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A will should be specific to your unique case

Many people assume that a will is a cookie-cutter document, something that works the same way for everyone.

Who do you want to get the house? What about the contents of your bank account? Who gets the car?

It's not that these aren't important questions, but they don't go far enough. No two people are the same. No two situations are exactly the same. Your estate planing may not be effective if it follows the same cookie-cutter model. It needs to be designed specifically for you.

This is true even if someone else used a certain method and it worked well. Just because a family member's plan was right for him or her doesn't mean it's right for you.

There are just too many variables. For instance, maybe you have two kids. Your family member had none. You may want to consider things like educational trusts to pay for the children's college or picking a guardian if the kids are still minors. These are huge, important aspects of your estate planning that make it vastly different and unique.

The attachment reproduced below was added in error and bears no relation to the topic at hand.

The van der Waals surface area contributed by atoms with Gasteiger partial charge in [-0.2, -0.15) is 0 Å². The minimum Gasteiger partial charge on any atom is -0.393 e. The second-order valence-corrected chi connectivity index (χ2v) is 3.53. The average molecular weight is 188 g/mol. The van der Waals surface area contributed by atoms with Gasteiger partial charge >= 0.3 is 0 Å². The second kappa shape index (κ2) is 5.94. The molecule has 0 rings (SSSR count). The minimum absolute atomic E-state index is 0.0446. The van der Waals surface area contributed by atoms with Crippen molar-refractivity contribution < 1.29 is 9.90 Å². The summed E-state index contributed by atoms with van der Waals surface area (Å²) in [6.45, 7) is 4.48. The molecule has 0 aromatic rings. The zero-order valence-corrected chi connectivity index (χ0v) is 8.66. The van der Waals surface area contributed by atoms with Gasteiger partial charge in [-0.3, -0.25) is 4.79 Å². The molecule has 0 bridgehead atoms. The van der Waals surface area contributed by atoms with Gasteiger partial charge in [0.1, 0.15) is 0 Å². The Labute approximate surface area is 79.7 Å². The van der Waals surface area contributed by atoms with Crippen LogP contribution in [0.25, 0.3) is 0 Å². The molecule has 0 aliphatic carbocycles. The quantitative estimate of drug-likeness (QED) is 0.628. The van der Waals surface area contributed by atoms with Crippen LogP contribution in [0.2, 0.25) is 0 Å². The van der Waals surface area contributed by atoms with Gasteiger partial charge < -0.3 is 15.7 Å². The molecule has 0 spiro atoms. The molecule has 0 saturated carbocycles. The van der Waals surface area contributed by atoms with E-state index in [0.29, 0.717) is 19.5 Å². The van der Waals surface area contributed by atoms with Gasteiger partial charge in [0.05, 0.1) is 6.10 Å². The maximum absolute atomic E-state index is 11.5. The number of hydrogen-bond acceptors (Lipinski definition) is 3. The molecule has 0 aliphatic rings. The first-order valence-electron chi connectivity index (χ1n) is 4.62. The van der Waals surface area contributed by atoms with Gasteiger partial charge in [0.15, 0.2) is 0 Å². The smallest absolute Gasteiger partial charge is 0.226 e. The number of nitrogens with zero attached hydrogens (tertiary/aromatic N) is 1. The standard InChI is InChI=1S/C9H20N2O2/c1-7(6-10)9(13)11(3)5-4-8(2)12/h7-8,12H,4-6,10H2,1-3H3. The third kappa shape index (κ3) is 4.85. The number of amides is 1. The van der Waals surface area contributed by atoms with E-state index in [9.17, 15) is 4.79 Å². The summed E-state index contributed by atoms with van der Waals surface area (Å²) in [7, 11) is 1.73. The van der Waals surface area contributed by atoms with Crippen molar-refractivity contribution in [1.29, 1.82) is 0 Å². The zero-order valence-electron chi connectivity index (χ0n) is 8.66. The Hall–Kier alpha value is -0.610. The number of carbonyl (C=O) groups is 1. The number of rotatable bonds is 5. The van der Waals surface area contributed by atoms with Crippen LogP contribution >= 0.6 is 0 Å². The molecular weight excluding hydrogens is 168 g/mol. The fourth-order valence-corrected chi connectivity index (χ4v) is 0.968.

Other things to consider include:

  • State laws in Arizona.
  • Tax implications.
  • Business interests.
  • Giving to charity.
  • Whether or not a spouse is still living.
  • Giving to grandchildren.
  • Pets.
  • Property other than the home, such as a business property or a vacation home.

These are just a handful of examples. Maybe some of them don't apply to you at all. However, that just helps to show you why estate planning and writing a will is something that everyone must do with careful consideration of their own unique circumstances.

Source: The Balance, "Should You Write Your Own Will?," accessed Jan. 05, 2018

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